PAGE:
Mario Ayala came to San Francisco for art school three years ago and has already made his mark. Recently, he's created everything from a handmade bird's nest and a cockroach diorama, to gouache and gold leaf paintings on paper. Outside of school, he is elbow-deep in other projects: gallery shows, album artwork, screen-printing, and murals. He works with a crew known as the Lost Bros and is driven by the metaphorical idea of staying lost. Ayala is wise, and his art communicates on another level. We feel he warrants a spotlight, both indoors and out.
What's art school been like so far?
Mario Ayala: I've come to the conclusion that art school is kind of weird. You can't really teach art. Before, I mostly drew rad characters that I thought looked sick. Coming here, it was more about the concept. I've learned more by working with other people, and talking with them about art. That's inspired me to make more work, different work. It's a community and you feed off of each other. I think that's what's important.
What's your ideal plan after you graduate?
MA: Not to conform or get a normal job, and to keep painting. I've been on this drive to paint more murals. I'd like to continue showing work in galleries, and skate my whole life until I can't walk.
How are skating and art intertwined for you?
MA: I don't think I'd be making art if it wasn't for skateboarding. That's truth. I always drew and skated at the same time; I would get the Flameboy or Wet Willy stickers and redraw them because I thought they were rad. Now, I'll be painting and need a rush or something to get me out of the painting box, and skateboarding is that release. It just helps me. In a weird way, skateboarding is like performance art. When you land a trick, whether you get it on film or not, it's ephemeral. If you were there, you were there.
What are some cultural influences in your work?
MA: I lived with my grandparents my whole life. They're from Cuba and practice Santería, white and black magic. They aren't evil witches, they practice white magic, and that's been a great influence; parts of it have symbolically entered into my art. I was into Peruvian Shamanism for a while, so that comes into play. Religion, of course, because it all has to do with Catholicism, where Santería branched off from. Also sex because it's just human nature, skateboarding, and mostly just the people I hang around with.
What kinds of mythology or other symbols show up in your work?
MA: The skull came subconsciously at first, but the more I read about subjects like black and white magic, I realized why I was making the skulls and putting them up around the city. In indigenous cultures, people would put human skulls in front of their homes to ward off evil. Almost like how Westerners originally put pumpkins in front of their houses for the same reason. Especially in the Caribbean, witches would use human skulls and bones to purify the area. I also use a lot of snakes, which is funny, because in Western culture, snakes make people think of the Bible; the snake being a devilish creature who lures people into evilness. But snakes in most indigenous cultures, especially in Peru, are just really pure and closest to the earth. I've been into this motto of "montanan la serpiente," riding the snake. Everyone's riding the earth, this Ouroboros kind of mythology. It's a revolving circle of cruel realities that we just kind of have to make positives out of.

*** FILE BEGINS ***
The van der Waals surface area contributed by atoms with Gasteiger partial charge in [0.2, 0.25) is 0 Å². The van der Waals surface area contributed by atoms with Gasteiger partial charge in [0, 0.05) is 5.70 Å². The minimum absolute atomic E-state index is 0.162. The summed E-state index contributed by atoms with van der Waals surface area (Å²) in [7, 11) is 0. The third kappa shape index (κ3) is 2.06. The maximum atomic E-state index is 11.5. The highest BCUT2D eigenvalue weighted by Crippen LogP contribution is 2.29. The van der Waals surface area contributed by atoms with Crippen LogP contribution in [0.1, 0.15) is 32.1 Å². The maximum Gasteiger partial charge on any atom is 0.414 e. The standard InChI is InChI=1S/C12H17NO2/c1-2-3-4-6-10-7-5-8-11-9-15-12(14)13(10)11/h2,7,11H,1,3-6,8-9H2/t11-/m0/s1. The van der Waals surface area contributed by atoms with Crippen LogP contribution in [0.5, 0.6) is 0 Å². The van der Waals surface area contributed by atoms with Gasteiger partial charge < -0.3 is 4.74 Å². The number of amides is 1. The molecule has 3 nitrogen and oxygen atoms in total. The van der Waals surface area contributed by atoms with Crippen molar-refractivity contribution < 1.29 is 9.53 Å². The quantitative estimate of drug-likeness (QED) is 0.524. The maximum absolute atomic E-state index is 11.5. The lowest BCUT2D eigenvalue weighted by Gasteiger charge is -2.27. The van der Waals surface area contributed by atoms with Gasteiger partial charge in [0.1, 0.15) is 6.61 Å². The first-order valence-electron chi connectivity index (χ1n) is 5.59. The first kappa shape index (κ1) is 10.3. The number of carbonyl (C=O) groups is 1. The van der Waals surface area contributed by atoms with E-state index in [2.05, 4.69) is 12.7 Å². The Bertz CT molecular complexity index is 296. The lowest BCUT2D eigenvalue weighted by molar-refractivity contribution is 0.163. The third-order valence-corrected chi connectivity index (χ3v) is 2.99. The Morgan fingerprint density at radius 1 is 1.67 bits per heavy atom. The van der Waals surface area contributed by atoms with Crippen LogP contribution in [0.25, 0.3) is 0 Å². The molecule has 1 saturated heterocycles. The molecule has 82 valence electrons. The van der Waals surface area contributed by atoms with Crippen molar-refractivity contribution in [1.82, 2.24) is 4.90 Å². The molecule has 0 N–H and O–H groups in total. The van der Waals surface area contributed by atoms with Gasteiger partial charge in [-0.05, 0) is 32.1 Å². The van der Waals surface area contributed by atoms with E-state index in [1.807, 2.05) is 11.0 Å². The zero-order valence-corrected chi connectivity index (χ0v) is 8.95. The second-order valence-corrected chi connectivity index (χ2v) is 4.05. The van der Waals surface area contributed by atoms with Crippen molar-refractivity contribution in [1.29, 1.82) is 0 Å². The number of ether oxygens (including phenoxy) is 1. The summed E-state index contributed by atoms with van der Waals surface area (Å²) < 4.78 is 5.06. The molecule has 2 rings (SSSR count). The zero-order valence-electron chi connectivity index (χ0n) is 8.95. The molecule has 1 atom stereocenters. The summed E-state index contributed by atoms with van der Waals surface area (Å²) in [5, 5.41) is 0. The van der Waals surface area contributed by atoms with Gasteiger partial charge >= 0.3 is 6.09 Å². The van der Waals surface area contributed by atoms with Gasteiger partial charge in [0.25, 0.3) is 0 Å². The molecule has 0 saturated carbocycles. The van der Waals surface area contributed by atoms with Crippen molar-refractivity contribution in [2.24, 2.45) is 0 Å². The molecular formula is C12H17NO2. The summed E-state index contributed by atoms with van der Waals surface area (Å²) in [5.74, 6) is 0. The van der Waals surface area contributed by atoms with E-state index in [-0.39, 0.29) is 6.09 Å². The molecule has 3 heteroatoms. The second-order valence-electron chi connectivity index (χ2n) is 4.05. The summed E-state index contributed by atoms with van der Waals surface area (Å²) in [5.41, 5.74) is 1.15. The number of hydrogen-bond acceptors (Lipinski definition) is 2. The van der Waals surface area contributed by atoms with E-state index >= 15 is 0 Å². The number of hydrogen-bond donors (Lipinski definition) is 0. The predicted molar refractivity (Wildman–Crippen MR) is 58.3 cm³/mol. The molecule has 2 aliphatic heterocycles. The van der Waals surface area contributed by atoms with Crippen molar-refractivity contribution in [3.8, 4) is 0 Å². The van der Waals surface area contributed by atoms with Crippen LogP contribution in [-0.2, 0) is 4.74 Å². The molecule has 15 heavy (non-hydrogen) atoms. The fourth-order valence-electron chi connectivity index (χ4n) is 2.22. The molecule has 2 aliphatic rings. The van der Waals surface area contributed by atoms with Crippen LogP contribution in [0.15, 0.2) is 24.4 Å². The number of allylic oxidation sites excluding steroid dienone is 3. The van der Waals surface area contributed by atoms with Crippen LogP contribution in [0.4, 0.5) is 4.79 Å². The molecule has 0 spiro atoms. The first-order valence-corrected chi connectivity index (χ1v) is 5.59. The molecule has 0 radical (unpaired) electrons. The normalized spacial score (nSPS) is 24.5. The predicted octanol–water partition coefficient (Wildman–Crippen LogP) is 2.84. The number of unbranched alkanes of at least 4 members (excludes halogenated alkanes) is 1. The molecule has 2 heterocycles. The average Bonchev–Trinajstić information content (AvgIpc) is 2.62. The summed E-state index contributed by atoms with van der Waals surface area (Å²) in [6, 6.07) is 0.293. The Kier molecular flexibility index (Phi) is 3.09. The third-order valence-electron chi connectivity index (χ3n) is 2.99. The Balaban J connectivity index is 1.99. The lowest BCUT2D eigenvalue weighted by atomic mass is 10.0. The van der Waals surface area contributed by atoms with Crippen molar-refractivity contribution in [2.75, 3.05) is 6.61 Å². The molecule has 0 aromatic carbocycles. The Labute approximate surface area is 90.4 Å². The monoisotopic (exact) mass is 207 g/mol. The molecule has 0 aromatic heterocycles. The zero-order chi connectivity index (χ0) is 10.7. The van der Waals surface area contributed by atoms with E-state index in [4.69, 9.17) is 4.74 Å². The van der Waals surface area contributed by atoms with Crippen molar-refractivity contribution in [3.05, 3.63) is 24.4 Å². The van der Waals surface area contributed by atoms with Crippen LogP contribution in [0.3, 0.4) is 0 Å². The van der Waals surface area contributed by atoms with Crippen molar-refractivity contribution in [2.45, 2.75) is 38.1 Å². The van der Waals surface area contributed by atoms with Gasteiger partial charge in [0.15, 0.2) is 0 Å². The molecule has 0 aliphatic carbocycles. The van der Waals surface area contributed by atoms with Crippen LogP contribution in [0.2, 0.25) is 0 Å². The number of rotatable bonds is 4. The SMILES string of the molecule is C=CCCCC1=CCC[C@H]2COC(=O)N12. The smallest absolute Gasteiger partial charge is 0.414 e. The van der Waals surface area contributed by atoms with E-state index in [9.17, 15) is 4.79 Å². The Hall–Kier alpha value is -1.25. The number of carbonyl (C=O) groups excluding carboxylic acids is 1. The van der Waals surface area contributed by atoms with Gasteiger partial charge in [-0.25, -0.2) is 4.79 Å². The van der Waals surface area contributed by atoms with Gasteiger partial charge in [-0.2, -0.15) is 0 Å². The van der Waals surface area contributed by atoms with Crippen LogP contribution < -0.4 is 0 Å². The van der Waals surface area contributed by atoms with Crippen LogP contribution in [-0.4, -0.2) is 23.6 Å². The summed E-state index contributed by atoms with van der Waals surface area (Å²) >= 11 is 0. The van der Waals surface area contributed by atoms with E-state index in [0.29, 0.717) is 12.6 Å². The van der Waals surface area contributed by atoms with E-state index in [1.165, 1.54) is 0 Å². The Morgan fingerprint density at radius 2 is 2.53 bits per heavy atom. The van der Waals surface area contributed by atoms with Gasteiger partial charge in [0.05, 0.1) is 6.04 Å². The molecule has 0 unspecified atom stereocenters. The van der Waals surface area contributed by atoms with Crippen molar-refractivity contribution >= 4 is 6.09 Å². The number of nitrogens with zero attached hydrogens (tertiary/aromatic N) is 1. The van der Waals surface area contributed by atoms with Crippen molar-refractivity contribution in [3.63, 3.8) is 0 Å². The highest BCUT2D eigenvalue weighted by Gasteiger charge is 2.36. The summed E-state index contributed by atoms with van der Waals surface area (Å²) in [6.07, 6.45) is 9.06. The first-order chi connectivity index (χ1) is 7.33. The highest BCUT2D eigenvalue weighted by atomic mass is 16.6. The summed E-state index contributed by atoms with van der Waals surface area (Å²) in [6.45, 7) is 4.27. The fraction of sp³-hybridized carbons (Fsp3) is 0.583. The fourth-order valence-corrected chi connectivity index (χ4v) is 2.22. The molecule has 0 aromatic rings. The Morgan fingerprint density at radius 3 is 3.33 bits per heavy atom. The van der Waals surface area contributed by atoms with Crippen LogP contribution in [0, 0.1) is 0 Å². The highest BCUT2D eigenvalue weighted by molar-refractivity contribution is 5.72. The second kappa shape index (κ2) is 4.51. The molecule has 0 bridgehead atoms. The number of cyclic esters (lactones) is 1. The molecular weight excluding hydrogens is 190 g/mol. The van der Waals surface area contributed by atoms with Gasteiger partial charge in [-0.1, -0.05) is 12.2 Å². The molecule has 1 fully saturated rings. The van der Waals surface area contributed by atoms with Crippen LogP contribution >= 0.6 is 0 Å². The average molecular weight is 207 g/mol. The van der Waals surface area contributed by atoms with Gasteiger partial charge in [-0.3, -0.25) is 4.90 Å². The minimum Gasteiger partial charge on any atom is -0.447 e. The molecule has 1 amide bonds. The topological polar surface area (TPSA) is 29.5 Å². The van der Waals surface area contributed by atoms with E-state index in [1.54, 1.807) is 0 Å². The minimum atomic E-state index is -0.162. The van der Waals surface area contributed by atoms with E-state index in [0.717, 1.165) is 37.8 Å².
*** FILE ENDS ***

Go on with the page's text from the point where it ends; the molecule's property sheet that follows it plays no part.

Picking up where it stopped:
What other animal symbolism are you working with?
MA: Over the summer, I felt like I was in this cave-ish hole out in the Inland Empire, where I'm from. If you've ever been to the IE, you know it's definitely a black hole. I've seen a lot of people go down the wrong path there. My friend and I have a Star Wars philosophy where people are divided into Siths and Jedis. There's nothing wrong with both. The goal is to meet in the middle and be half and half. The bat represents Sith life; people leaving this cave. It's an evil-looking creature, but it doesn't mean any harm at all. I'll also use owls, I'll hide them in places. They're smalls symbols of wisdom that are creeping; they're never fully there. It's like that Jiminy Cricket in the back of your mind.
You usually put up installations with your paintings, tell us about those.
MA: As you can see in my studio space, I like to create an environment. I see my space and places where I get to show work as a chance for me to expand. I want to give more of an environmental feel to my mystical-looking landscapes and creatures. I'm trying to make people almost feel like they're in the paintings, with little objects coming out of the wall to give an illusion.
What is the soundtrack to your art?
MA: Duke Ellington, "Train A," [sic] that's been in my mind lately. If I'm printmaking, I'll definitely listen to something fast that hypes me up like Brotha Lynch Hung or Gangstarr. If I'm painting, I'm usually in a romantic, sentimental mood, so it'll be Charles Mingus or Charlie Parker -- something more vibey like that.
Keep up with Mario Ayala on Tumblr and check out his new murals in progress at the San Francisco Art Institute, and on the corner of 22nd and Valencia streets in SF.